Things I Found on the Internet: Edition II
Here’s some things that I found on the internet. I liked them. You might too. If not, feel free to write a complaint.
1. Letters to fans
Tom Hanks is probably the nicest man in the world. On hearing of a young man being bullied because of his name – Corona – he wrote him a letter, and sent him his typewriter.
Mr Hanks is more modest than John Cleese:
And, thankfully, less honest than Rik Mayall:
2. You can have a tour of a Goat farm during your next Zoom meeting
A Californian goat sanctuary has come up with a unique way of raising funds during the COVID-19 lockdown. In return for a donation, they’ll join your Zoom meeting and give you a tour of the farm. To be fair, at this point you could replace me with a goat and our company Zoom meetings would probably make more sense.
3. Nokia Wallpapers
Only people of a certain age will remember these.
4. Delta IV Heavy Launch Photo
John Kraus takes photos of rocket launches for a living, which seems like a pretty cool thing to get paid for.
5. Stephen Moss guides us through common bird calls
One of the benefits of being at home, for me, is that I’ve become more aware of the visitors to my garden. I’ve been trying to identify the different bird calls. It’s harder than you would think. Steve gives a helpful guide to three common ones.
6. Jennifer Anniston & Matt Perry performed in a Windows 95 video guide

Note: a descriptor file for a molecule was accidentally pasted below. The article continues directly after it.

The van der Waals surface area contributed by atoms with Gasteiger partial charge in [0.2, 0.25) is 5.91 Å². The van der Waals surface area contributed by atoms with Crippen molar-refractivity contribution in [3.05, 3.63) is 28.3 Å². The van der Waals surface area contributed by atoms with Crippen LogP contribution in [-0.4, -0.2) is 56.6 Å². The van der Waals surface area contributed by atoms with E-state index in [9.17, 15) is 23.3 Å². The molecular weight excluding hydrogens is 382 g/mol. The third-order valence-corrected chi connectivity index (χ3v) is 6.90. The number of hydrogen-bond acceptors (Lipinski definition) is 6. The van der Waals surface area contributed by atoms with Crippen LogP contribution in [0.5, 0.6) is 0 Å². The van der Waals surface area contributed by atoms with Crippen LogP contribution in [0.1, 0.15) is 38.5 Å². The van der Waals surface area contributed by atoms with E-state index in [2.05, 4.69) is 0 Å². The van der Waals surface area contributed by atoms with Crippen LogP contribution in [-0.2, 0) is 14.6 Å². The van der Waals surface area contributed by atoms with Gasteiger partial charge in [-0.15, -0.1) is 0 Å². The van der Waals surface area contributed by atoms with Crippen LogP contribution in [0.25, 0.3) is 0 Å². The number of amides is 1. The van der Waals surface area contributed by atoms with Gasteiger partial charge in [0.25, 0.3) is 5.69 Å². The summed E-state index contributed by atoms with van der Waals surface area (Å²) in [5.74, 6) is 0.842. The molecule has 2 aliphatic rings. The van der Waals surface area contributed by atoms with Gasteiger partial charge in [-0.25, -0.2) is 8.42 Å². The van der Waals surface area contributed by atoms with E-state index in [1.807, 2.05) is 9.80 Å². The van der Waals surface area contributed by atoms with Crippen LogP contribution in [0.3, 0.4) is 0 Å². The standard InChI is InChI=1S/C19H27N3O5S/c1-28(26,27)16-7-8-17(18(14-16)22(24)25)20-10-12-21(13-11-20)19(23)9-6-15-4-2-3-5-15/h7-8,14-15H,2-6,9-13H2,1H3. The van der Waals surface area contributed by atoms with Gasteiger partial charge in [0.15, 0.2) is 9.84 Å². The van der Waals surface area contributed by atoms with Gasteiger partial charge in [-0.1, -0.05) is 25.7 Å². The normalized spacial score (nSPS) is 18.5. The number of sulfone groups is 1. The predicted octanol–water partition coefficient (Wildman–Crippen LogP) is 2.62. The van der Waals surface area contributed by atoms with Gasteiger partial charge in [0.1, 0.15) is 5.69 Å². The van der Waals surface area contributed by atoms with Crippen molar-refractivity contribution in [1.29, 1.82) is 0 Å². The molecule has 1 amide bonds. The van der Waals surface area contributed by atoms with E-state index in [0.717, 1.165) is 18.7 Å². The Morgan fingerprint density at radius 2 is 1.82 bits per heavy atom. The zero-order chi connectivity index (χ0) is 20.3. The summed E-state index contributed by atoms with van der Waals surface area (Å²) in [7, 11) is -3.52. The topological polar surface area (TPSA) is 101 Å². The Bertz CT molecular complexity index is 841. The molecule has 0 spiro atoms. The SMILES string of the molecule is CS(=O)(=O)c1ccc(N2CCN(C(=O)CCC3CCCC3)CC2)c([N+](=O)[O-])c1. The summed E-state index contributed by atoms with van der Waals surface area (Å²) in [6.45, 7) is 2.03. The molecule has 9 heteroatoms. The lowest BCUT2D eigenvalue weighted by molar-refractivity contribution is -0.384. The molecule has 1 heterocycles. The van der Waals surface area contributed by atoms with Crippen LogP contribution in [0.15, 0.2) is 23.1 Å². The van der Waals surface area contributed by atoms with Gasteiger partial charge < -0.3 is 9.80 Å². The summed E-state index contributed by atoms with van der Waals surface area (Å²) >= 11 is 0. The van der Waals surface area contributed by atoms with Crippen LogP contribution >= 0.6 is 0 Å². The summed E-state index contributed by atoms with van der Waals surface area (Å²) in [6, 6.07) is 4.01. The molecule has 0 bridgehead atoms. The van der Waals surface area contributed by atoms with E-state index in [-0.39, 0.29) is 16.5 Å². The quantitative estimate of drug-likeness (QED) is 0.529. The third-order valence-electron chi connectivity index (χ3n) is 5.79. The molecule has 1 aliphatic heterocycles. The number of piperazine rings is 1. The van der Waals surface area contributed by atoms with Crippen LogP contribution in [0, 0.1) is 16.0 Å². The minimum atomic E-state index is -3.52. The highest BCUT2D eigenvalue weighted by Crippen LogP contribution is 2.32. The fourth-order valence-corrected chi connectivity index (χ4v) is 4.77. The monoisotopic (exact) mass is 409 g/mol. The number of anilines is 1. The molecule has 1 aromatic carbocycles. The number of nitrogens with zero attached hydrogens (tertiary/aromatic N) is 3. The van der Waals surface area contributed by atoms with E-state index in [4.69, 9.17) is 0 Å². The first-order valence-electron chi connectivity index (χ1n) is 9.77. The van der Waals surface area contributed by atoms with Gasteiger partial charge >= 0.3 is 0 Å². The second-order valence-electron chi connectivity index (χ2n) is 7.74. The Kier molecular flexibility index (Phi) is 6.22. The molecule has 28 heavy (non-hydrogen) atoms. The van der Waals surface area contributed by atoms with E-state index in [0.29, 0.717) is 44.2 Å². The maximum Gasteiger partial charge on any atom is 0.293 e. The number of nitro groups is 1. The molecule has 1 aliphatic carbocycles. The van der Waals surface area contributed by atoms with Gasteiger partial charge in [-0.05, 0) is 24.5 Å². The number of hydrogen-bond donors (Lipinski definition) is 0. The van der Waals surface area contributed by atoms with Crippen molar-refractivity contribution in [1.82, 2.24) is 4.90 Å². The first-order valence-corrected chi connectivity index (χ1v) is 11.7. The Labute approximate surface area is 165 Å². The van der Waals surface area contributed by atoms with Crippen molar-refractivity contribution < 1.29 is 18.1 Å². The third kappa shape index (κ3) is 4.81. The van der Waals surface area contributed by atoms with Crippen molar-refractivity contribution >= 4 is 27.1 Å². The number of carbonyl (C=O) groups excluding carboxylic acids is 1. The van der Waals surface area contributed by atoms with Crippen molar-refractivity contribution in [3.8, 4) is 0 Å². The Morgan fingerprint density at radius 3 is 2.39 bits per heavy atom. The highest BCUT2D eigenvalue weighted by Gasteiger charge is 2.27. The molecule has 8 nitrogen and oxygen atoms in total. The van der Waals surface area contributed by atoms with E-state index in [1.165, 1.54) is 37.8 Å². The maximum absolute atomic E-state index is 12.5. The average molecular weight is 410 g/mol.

Those were simpler times. Via Youtube.
7. Bring back blogs
Wired Magazine has an excellent article on the inadequacies of social media, with an emphasis on Twitter, as a platform for disseminating complex information during global emergencies. Instead, they say, institutions should provide experts with the tools to publish long-form content on their own sites, and then use Twitter as a way to discuss and collaborate.
When confined to Twitter, pandemic experts mainly express themselves through 15- or 20-tweet long threads. Not only is this format cumbersome to consume, it also can’t easily be updated. To make matters worse, these threads are quickly pushed out of view by the downward pressure of the growing user timeline. A page or post on a blog, on the other hand, allows the expert to more easily write long-form content, including links to their articles and rich graphics, they can easily update as new information arises.
Obviously I am biased, but I think this is a grand idea.